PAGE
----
Filling Air Gaps

   Which is pretty self explanatory, caulk everything! As well weather stripping and foam seals work great around windows and doors.

Here are some examples of wall sound proofing treatments.

Sound Treatment

   When it comes to treatment of a room there is a common equation of 30%, 30%, 40%, which means, 30% absorption, 30% diffusion and leave the rest in its natural reflective state. This works good for recording studios but when it comes to the rehearsal space or jam room you may need to over compensate in some areas as these are rarely rooms designed for sound and usually have many unique sound traits.

Spectrum Analyzing

   Before you start it helps to know what you are dealing with. this has become easily accessed technology. From your smart phone you can generate Pink noise or individual tones to run through your PA system, as well there are some good spectrum analysis apps that will be calibrated to your specific phone. Neither of these will be perfect but are a cheap and easy way to get a good idea where the problematic sonic issues are in your room.

Corner Traps

   Lets start with the most common scenario. You have a square or rectangle room that sounds boomy or cloudy when you play. Low frequency energy will build up in the corners of the room, to clean this up you need some bass traps. A simple way to apply this is get 8 large bags of denim insulation and stack the on top of each other, 2 in each corner. Use twine and screws to keep them tight in the corner, hang a blanket in front if you want. You will be amazed how much this will tighten up the low end in your room. Fiberglass insulation is cheaper and will work as well, but is a lung and skin irritant. Please wear gloves, long sleeves and a N95 particulate mask when handling it. if you want to build some corner traps here are a few designs, there are multitudes of them listed on the web all with the same basic concept.

   A simple and cheap way to build a corner is to come off the corner about 18” in both directions, there anchor 2”x2”s into the walls from floor to ceiling, cut 2 pieces of sound board to span the corner at a 45 degree angle, roughly 4’ by 30”. start from the floor up, screw the first piece of soundboard across the corner into the 2x2s. Then you are going to want to fill the space behind it with denim insulation. When the lower 4’ is full cut the upper panel to leave a space at the top, attach and fill, repeat in all corners.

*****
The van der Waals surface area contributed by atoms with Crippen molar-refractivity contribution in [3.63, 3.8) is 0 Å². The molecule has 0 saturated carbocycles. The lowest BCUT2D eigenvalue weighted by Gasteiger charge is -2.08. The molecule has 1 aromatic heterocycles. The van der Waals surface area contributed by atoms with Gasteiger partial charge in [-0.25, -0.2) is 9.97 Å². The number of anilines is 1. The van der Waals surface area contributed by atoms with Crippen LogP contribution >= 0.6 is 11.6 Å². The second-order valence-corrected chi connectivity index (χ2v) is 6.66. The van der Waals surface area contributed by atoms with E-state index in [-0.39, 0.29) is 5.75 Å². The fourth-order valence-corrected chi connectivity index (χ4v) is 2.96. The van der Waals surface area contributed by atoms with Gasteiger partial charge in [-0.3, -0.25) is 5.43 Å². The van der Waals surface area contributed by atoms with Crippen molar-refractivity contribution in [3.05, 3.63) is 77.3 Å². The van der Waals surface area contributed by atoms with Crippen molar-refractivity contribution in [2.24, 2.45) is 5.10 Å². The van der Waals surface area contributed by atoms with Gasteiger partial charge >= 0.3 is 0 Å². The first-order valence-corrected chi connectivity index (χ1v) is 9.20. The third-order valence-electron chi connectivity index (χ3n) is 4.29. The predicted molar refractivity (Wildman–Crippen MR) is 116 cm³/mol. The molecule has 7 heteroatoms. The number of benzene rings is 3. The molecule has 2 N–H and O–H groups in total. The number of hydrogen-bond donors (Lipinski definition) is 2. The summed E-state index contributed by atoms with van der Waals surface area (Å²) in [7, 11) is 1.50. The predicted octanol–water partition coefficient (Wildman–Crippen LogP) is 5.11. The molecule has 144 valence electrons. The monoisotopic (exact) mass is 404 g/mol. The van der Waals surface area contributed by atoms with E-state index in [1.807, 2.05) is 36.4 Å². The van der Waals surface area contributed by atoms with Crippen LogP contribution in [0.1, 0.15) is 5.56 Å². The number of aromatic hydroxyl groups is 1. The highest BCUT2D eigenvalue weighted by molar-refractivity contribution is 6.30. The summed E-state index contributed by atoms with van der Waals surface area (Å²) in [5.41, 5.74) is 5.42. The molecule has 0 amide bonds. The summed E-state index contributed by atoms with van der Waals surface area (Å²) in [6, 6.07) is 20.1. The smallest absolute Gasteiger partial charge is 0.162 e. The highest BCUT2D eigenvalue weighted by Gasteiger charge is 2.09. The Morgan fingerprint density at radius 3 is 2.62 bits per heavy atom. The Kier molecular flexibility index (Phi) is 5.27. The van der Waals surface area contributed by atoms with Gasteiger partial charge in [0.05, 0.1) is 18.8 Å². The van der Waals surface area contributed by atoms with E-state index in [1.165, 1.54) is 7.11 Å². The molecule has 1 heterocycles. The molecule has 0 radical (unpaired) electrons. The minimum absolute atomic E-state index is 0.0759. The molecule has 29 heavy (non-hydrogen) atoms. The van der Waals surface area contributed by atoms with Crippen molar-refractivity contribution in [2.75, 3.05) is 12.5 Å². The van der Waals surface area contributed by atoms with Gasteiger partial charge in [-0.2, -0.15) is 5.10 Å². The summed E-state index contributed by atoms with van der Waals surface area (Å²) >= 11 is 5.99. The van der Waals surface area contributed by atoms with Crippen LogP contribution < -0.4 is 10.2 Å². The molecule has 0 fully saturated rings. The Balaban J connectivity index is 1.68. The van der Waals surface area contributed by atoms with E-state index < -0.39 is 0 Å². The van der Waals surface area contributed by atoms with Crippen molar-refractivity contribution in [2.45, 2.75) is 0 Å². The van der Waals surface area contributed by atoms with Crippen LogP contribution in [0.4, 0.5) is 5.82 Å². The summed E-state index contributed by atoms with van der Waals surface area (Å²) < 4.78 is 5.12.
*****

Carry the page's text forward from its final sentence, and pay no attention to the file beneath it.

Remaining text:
Sound Diffusion

   Now that your corner traps have cleared up the low end, you can think about diffusing your parallel walls. Anytime there are large parallel surfaces you will get reflection resulting in standing waves and room modes. In most rehearsal situation a few layers of soundboard will help deal with this on the absorption side, but a combination of absorption and diffusion will create a more sonically balanced room. Here are some examples of diffusers.

Low Budget Options

You can build a great dense diffuser with 2x4s and a sheet of plywood or with some cedar boards as well as applying siding to sections of the walls. The siding will help deflect the frequencies at an angle. Seen first below is the normal installation, you may want to flip that upside down and install from ceiling to floor which would then deflect sound to the floor rather than the ceiling.

Floors to Ceiling Reflection

The same principals of corner traps and diffusers apply to the ceiling, though when hung from the ceiling they are called clouds.

If you are interested in learning everything about acoustics, HERE is a link to a free PDF version of F. Alton Everest’s book Master Handbook of Acoustics.